Red tide is a common name for a phenomenon known as an algal bloom (large concentrations of aquatic microorganisms) when it is caused by a few species of dinoflagellates and the bloom takes on a red or brown color. Red tides are events in which estuarine, marine, or fresh water algae accumulate rapidly in the water column, resulting in coloration of the surface water. It is usually found in coastal areas.
These algae, known as phytoplankton, are single-celled protists, plant-like organisms that can form dense, visible patches near the water's surface. Certain species of phytoplankton, dinoflagellates, contain photosynthetic pigments that vary in color from green to brown to red.
When the algae are present in high concentrations, the water appears to be discolored or murky, varying in color from purple to almost pink, normally being red or green. Not all algal blooms are dense enough to cause water discoloration, and not all discolored waters associated with algal blooms are red. Additionally, red tides are not typically associated with tidal movement of water, hence the preference among scientists to use the term algal bloom.
Some red tides are associated with the production of natural toxins, depletion of dissolved oxygen or other harmful effects, and are generally described as harmful algal blooms. The most conspicuous effects of these kind of red tides are the associated wildlife mortalities of marine and coastal species of fish, birds, marine mammals, and other organisms.
Red tides in the Gulf of Mexico are a result of high concentrations of Karenia brevis, a microscopic marine algae that occurs naturally but normally in lower concentrations. In high concentrations, its toxin paralyzes the central nervous system of fish so they cannot breathe. Dead fish wash up on Mexican gulf beaches. Dense concentrations appear as discolored water, often reddish in color. It is a natural phenomenon, but the exact cause or combination of factors that result in a red tide outbreak are unknown. Red tide causes economic harm and for this reason red tide outbreaks are carefully monitored. For example, the Florida Fish and Wildlife Conservation Commission provides an up-to-date status report on the red tide in Florida. Texas also provides a current status report.
Red tide is also potentially harmful to human health. Humans can become seriously ill from eating oysters and other shellfish contaminated with red tide toxin. Karenia brevis blooms can potentially cause eye and respiratory irritation (coughing, sneezing, tearing, and itching) to beachgoers, boaters and coastal residents. People with severe or persistent respiratory conditions (such as chronic lung disease or asthma) may experience stronger adverse reactions. The National Oceanic and Atmospheric Administration's National Ocean Service provides a public conditions report identifying possible respiratory irritation impacts in areas affected by red tides.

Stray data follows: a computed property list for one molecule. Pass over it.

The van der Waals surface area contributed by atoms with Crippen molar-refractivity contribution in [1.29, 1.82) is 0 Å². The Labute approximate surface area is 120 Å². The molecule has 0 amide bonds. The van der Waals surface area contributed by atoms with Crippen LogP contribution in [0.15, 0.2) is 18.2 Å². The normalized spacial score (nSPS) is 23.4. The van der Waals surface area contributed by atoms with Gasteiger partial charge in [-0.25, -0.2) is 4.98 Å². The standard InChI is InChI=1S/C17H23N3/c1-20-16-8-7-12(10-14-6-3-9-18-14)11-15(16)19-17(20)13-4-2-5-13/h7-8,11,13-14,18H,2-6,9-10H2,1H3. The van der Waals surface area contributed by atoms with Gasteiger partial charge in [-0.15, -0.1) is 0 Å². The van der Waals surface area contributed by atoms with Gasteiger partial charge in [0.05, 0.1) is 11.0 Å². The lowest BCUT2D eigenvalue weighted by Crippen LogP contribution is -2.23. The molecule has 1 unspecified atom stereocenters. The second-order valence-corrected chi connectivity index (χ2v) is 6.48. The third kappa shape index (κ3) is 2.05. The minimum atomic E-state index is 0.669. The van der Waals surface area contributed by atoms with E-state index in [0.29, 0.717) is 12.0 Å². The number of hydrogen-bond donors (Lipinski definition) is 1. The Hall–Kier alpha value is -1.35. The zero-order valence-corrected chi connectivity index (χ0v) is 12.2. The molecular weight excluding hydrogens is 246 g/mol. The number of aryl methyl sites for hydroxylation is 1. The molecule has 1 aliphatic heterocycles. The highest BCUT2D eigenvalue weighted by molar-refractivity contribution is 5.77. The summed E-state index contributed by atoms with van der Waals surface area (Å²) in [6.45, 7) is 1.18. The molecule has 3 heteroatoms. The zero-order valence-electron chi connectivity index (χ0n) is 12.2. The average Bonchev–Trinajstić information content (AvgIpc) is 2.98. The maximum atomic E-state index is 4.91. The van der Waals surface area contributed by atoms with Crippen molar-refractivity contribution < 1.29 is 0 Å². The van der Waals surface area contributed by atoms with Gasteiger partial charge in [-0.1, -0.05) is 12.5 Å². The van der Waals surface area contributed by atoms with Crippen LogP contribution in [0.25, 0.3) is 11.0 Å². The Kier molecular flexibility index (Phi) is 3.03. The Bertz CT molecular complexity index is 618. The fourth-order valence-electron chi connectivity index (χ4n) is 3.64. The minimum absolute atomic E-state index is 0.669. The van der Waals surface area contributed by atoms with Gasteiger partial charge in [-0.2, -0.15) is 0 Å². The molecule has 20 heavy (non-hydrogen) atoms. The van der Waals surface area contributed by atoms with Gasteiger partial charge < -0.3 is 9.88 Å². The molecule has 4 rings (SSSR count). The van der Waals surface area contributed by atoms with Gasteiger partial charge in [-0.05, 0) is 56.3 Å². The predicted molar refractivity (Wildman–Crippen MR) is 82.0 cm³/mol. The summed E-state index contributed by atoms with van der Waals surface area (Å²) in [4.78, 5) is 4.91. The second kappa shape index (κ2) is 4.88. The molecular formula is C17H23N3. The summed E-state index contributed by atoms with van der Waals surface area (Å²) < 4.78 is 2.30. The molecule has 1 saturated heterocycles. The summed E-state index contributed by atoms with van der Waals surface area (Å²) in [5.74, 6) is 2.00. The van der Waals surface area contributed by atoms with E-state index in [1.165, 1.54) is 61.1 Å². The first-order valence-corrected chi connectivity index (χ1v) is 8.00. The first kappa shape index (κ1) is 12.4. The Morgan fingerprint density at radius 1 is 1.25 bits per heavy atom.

The debate over the cause of red tides is controversial. Red tides occur naturally off coasts all over the world. Not all red tides have toxins or are harmful.
Red tide is a colloquial term used to refer to one of a variety of natural phenomena known as a harmful algal blooms or HABs. The term red tide specifically refers to blooms of a species of dinoflagellate known as Karenia brevis. It is sometimes used to refer more broadly to other types of algal blooms as well.
The term red tide is being phased out among researchers for the following reasons:
- Red tides are not necessarily red and many have no discoloration at all.
- They are unrelated to movements of the tides.
- The term is imprecisely used to refer to a wide variety of algal species that are known as bloom-formers.
As a technical term it is being replaced in favour of more precise terminology including the generic term harmful algal bloom for harmful species, and algal bloom for non-harmful species.
The term red tide is most often used in the United States of America to refer to Karenia brevis blooms in the eastern Gulf of Mexico, also called the Florida red tide. These blooms occur almost annually along Florida waters. The density of these organisms during a bloom can exceed tens of millions of cells per litre of seawater, and often discolor the water a deep reddish-brown hue.
The term red tide is also sometimes used to describe harmful algal blooms on the northern east coast of the United States, particularly in the Gulf of Maine. This type of bloom is caused by another species of dinoflagellate known as Alexandrium fundyense. These blooms of organisms cause severe disruptions in fisheries of these waters as the toxins in these organism cause filter-feeding shellfish in affected waters to become poisonous for human consumption due to saxitoxin. The related Alexandrium monilatum is found in subtropical or tropical shallow seas and estuaries in the western Atlantic Ocean, the Caribbean Sea, the Gulf of Mexico and the eastern Pacific Ocean.